I don't suspect that discussion will ever happen because it would reveal the vast difference between solvency as most people would define it (100% of the scheduled benefit) and sustainable solvency as defined by the critics of the current system, which of course is a much different animal. Because in the end we seem to be settling out into a battle with different fiduciaries, my concern being with the future retirees for the most part, while the sustainable solvency crowd feeling their responsibility to future taxpayers. Which of course is not an illegitimate goal, but everyone following the discussion should know for whom the respective advocates are really speaking for.

The success of the 'There is no crisis' movement of 2005 was the result of showing people that crisis wasn't really that numerically big and was distant in time. The attempt to sell that "sense of urgency" failled because there was in fact no urgency to start with, not if you examined the problem from the trend in payroll gap over time.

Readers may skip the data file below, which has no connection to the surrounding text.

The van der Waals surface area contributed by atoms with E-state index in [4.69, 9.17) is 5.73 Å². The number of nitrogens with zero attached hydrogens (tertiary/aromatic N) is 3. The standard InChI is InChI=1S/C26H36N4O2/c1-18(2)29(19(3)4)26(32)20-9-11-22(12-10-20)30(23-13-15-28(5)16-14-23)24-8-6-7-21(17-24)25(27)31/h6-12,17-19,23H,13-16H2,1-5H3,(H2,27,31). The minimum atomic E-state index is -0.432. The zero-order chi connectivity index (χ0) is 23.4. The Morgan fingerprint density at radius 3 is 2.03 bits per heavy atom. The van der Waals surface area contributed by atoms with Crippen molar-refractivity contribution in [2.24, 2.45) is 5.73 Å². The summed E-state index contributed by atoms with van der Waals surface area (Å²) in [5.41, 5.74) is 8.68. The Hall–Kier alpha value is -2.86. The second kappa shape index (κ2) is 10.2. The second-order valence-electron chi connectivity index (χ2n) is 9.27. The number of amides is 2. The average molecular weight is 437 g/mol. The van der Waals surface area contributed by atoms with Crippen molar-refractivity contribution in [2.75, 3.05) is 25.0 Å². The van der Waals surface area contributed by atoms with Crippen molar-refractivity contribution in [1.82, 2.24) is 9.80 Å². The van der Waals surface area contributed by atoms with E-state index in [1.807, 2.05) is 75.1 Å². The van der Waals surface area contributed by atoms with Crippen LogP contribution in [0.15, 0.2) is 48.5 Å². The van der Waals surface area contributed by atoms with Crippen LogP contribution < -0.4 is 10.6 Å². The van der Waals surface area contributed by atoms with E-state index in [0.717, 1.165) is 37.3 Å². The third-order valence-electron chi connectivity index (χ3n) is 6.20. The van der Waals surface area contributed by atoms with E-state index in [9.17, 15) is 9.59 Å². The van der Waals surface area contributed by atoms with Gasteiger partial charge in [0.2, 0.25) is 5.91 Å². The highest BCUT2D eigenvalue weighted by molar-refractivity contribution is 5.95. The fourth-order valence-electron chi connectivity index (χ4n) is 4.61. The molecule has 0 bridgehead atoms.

The task of privatizers then and now is to show conclusively that either one) they can produce a better benefit for retirees at lower cost, or two) to sell the case that it is more important to reduce societal costs to support seniors in the future than it would be to make further sacrifices (i.e. tax increases) in the here and now to keep the system on track to pay benefits on the current schedule.

But this time they will have to do it with real numbers, the attempt to just get everyone on board the 'crisis' train, so that they could jam an unstated but actuall pre-set plan down everyones' throats once they were aboard is not going to work this time either, chart or no chart.